Awards Spotlight: How Pixar’s Pete Docter Found ‘Soul’ — Watch

From its 40ish Black musician protagonist (Jamie Foxx) to a rebellious lost soul (Tina Fey), the existential animated feature departs from convention.

Trent Reznor and Atticus Ross won

I first met “Soul” director Pete Docter back in 1995 at the original Pixar offices in Richmond, Calif., to talk about their first CG feature, “Toy Story.” The lanky young animation supervisor showed me how he could use a computer to animate Woody.

CG animation has come a long way since then, and so has Docter: He has not only won two Oscars, for directing “Up” and “Inside Out,” but in 2018, he also replaced John Lasseter as Pixar’s Chief Creative Officer. In our video interview (above), he reveals the brain-trust genius of the Pixar system (“you surround yourself with other people”) and shares why Pixar’s “Soul” (December 25, Disney+), breaks so many of the rules of what a family-friendly animated feature is supposed to be.

He also explains how the brilliant artists and technicians at Pixar managed to complete the film from home during the pandemic. “Soul” was set to premiere at Cannes, but finally went out via Disney+, to top reviews and streaming numbers.

When he’s coming up with ideas, Docter looks at himself and his family. At 52, he’s thinking about age. “This isn’t going to go on forever, the way you act when you’re young,” he said. “‘Is this the best use of my time, should I be doing more for the world or for myself?’ At the heart of it, this film is an investigation into what is it we’re living for, what is life about, what are we supposed to be doing with our lives.”

When Docter probes into what makes us human, he’s tackling “some thorny, prickly stuff,” he said. “We’re maybe upsetting half the world religions if we do the wrong thing, with a middle-aged man as the protagonist, which is not traditional for animation, and talking about the meaning of life, which could be horrible and pompous if we didn’t do it right. A lot of things were pretty risky, which allows us to be wrong along the way and correct ourselves.”

Working with Pixar writer Mike Jones and Kemp Powers (“One Night in Miami”), Docter developed a story about a jazz musician who hasn’t yet broken out. “If it’s about Black improvisational music, it would be wrong to do anything other than to make the character Black,” said Docter of how Pixar came to make its first movie with central Black characters. “It’s one of the things African-Americans brought to the world.”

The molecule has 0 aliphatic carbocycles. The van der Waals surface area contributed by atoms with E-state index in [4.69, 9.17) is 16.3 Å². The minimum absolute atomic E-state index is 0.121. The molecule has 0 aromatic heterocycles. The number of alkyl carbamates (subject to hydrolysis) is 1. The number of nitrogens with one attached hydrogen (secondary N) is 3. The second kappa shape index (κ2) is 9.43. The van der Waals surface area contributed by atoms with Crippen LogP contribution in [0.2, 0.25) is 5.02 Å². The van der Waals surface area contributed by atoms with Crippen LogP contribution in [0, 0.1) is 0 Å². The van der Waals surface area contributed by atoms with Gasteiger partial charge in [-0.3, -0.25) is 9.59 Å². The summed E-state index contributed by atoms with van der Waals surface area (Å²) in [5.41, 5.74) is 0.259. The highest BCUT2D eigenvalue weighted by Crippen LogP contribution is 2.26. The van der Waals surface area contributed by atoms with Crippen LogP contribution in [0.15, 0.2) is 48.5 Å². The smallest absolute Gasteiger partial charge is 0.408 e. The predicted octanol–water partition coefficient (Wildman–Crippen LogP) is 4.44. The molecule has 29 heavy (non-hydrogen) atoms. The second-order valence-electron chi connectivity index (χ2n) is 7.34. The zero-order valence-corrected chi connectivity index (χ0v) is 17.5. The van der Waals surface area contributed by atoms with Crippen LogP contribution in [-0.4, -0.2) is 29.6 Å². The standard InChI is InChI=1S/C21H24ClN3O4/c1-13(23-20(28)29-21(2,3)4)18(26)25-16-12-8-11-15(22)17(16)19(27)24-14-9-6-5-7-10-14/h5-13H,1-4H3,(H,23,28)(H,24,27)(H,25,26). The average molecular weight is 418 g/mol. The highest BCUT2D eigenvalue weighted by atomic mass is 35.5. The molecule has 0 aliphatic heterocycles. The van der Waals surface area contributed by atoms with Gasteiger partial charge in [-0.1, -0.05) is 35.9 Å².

Powers became so involved in building the character and the world that Docter added him as co-director. “He’s a guy who lived in New York, in his 40s,” he said. “He brought a lot of real-life experience to that character and the whole movie.”

The two main characters in “Soul” need to find themselves: middle-school music teacher Joe Gardner, who falls down a New York manhole into The Great Before, and lost soul 22, who he meets there. When casting his movies, Docter likes to listen to voices without preconceptions, and discovered Foxx was the actor who brought drama and musicianship as well as “enthusiasm and energy to the part,” he said. “His voice felt like it was coming out of Joe’s body. Once we record we already have designed the character, but we rewrite a bit, listen to the phrasing and rhythms of the actor and work that into the pacing of the writing as well. Joe became more cool when Foxx came in; we were considering him as more nerdy.”

Docter knew Fey would be perfect for 22 from reading her biography “Bossypants.” When she was in high school, he said, “she’d stand off to the side and make fun of other high school students. That’s what we wanted for 22… with charm and appeal.”

A series of work-in-progress animated storyboard screenings always helps figure out is what isn’t working. At one point, Docter remembers, the brain trust told him: “We don’t feel much drive in the film once it gets going, you’re marking time until the end.” That’s when they invented “a charming hunter character,” said Docter. “Terry [Rachel House] just wants to make the numbers right, a soul is missing, and she will stop at nothing until the book is balanced.”




In addition to a warm, naturalistic New York City, Pixar’s designers had to create The Great Before. “It had to be visually clear that this was nowhere on Earth, but somewhere else,” said Docter. “It had to feel approachable and nurturing and friendly. Steve Pilcher, our production designer, worked tirelessly with a lot of interaction to find elements that all came together. He looked with mathematical precision; even the arrangement of organic things, like hills or grasses, are very ordered.

“I’m proud of the way we use our medium,” Docter said. “It’s colorful and fun to watch, with physical comedy as well as verbal comedy, and all sorts of layers. The heart of it all, I suggest, is pretty deep, but it is wrapped in layers of candy coating that taste really good.”

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